[Skip to Content]
[Skip to Content Landing]
September 1, 1934


JAMA. 1934;103(9):683-684. doi:10.1001/jama.1934.02750350047017

About a year ago Gershenfeld,1 of the Philadelphia College of Pharmacy and Science, called attention to the fact that solutions marketed in ampules, generally considered to be sterile, may occasionally be contaminated with pathogenic organisms. He reported two cases of suppuration that developed in patients following the injection of the contents of ampules, both from the same batch, although in each case the usual aseptic precautions were taken by the physician. Two ampules from this batch were then examined and each revealed the presence, in pure culture, of Staphylococcus aureus. From a brief survey then made by Gershenfeld, it appeared that many firms fail to indicate on the labels of ampule preparations whether or not these are sterile. The physician ordinarily makes the tacit assumption, when he administers to a patient the contents of a sealed container of this type, that adequate precautions have been taken by the manufacturer to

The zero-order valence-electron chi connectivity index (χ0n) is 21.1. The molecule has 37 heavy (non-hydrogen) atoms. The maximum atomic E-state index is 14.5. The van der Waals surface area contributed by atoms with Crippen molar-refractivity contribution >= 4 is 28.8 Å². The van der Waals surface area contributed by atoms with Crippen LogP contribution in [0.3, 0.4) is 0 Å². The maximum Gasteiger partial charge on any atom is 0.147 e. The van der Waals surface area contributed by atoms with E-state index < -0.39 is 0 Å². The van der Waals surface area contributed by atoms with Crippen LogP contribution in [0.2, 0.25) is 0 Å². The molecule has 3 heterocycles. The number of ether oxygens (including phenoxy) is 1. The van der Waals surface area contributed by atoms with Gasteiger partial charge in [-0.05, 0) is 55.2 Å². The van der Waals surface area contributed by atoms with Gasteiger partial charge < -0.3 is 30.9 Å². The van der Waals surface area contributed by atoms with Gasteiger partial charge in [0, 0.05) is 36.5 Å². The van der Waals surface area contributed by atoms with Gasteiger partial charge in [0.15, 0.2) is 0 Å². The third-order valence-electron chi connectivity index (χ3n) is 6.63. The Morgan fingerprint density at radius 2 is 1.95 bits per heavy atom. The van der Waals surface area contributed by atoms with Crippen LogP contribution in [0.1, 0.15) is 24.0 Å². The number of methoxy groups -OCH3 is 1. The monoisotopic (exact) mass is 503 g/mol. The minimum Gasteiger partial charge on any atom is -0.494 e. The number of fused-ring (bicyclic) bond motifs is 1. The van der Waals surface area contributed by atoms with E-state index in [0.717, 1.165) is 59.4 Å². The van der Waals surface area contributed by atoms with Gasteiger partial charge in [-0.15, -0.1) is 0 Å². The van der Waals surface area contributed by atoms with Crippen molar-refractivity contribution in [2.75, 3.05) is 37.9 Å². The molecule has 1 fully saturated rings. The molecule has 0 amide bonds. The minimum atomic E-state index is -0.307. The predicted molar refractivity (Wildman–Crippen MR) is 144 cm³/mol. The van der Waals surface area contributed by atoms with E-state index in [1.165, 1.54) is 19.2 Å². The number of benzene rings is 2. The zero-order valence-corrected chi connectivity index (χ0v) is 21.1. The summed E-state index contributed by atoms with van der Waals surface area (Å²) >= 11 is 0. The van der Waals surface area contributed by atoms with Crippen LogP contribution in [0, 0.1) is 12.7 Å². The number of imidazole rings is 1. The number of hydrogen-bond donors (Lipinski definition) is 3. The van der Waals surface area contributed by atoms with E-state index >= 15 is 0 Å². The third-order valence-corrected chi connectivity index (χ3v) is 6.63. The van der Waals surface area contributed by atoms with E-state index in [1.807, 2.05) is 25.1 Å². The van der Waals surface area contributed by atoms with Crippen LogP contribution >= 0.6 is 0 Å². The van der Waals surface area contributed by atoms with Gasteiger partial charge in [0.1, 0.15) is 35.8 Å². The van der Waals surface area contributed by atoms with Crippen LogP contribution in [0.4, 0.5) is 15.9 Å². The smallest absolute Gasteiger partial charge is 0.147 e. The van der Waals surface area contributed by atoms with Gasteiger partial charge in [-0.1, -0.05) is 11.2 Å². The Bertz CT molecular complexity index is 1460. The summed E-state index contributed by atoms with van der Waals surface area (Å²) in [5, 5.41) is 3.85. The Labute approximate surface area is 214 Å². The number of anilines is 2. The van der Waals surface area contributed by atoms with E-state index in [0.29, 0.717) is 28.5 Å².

First Page Preview View Large
First page PDF preview
First page PDF preview